Nurses treat their patients in a holistic manner. They care about and attend to the medical conditions, but they also attend to and care about the familial, economic, social, and community contexts/conditions that patients face. Trained and educated to understand the holistic nature of health, nurses understand that they must learn about and perhaps even assist in changing the nonhealth conditions of patients, if patients truly are to have an opportunity for better health outcomes.


In short, because of their education, training, and worldview, nurses know that to actually affect health outcomes, the familial, social, and economic conditions in which people live must be addressed. Because nurses know this, they try to work with patients, other providers, community members, and family members to ensure the best possible outcomes. However, nurses are doing this without the political or economic infrastructure and policies needed to alter the abject poverty of their patients. It is beyond what nurses are educated or capable of doing. What is missing from global health and welfare policy debates is an acknowledgment of the link between poverty and health-what is missing is what nurses know to be true, sustainable good health outcomes cannot be achieved if patients are living in poverty.


Public policies, globally, too often are segmented, myopic, and not connected to the realities of how people live. Providing more healthcare personnel and better facilities is important but it is not enough. To fundamentally improve the lives of women and children, especially neonates, public policy must take on the holistic approach so central to nursing.


Disorders related to premature births and low birth weight, leading causes of neonatal mortality and contributing to most of the infant mortality (under one year of age), could be obliterated with appropriate education, nutrition, healthcare, and housing. Protection during the perinatal period increases improved neonatal, infant, and childhood health outcomes. Our public policies fall far short of providing what is necessary to address adequately and with certainty the morbidity and mortality rates of neonates, infants, and children.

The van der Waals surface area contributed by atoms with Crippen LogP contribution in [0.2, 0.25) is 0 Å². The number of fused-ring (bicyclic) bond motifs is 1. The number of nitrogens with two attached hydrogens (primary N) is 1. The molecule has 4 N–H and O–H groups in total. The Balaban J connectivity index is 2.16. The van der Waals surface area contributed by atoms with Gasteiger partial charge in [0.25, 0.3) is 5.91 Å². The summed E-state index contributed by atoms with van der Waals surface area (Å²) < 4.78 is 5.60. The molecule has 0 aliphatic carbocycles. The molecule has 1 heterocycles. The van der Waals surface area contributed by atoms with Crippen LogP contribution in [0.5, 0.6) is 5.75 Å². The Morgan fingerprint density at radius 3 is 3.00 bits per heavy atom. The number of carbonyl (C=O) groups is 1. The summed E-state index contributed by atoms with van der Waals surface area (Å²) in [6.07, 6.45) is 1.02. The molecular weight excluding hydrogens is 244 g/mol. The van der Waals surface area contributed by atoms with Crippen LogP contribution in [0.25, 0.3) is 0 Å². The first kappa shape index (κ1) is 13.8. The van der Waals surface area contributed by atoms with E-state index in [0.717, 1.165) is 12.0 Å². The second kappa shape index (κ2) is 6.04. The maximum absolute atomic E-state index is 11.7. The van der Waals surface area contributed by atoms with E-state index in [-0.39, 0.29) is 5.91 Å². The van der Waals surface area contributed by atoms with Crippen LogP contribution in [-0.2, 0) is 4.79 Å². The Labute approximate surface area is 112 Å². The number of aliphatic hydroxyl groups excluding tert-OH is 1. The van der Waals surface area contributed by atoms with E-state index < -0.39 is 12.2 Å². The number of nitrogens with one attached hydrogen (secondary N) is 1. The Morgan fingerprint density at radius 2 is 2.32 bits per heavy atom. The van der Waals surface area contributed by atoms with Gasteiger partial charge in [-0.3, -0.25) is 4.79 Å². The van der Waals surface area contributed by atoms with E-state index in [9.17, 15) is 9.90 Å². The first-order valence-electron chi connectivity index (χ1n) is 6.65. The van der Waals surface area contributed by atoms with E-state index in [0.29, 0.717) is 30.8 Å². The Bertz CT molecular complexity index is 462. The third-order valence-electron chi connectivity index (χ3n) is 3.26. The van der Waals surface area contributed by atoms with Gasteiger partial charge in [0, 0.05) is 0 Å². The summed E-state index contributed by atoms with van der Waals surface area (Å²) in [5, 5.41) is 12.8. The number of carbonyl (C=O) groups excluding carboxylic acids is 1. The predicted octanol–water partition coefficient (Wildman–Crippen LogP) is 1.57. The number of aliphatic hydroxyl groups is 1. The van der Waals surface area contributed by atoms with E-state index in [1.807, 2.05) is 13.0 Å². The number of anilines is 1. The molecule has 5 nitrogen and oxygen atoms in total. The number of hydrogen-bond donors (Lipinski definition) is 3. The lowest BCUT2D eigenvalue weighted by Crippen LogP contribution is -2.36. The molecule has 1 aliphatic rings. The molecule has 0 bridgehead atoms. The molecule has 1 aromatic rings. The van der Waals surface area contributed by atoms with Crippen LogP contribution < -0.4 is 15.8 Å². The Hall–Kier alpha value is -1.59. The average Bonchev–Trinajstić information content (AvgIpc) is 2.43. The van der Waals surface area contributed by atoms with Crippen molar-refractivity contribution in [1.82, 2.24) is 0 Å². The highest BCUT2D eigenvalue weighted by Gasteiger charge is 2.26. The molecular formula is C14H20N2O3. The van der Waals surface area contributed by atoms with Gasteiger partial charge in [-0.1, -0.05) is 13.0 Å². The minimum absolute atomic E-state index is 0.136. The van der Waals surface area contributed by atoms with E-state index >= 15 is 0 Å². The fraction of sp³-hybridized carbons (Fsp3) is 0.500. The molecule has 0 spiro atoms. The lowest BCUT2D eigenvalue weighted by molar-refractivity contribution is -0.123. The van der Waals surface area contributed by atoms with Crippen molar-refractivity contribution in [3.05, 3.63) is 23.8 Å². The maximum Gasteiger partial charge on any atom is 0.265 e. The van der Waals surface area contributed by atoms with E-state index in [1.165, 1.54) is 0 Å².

The challenge for nurses is to translate what they know into data, policy recommendations, and programs that rectify the problem of premature morbidity and mortality in neonates, infants, and children. It is not enough to know that the link between poverty and healthcare exists and must be broken. Nurses must highlight the existence of the link and provide policy and programmatic options for altering the connection between poverty and health. That is a tall order, but it is a directive to be taken seriously if the youngest of patients are to be helped. The challenge for policy makers is to start listening to nurses-the people who care for the patients and spend the most time with them, to listen to what neonates, infants, and children need to avoid tragic and preventable premature morbidity and mortality.


The challenge for nurses is to infuse the policy arena with the scientific and clinical knowledge that leads to only one conclusion, namely, we structure healthcare policies to sever the link between poverty and health. When we do that, meeting MDG 4 as well as the other MDGs will be a foregone outcome, and premature morbidity and mortality among neonates, infants, and children will be part of our history.


Noreen M. Sugrue


University of Illinois at Urbana-Champaign College of Nursing, University of Oklahoma


Carole Kenner, DNS, RNC, FAAN


Dean, College of Nursing, University of Oklahoma President, Council of International Neonatal Nurses


Anita Finkelman, MSN, RN


Assistant Professor, College of Nursing University of Oklahoma, Oklahoma City




1. Lawn JE, Cousans S, Zupan J, for the Lancet Neonatal Survival Steering Team. Neonatal survival 1: 4 million neonatal deaths: When? Where? Why? Lancet. 2005;364;399-401. [Context Link]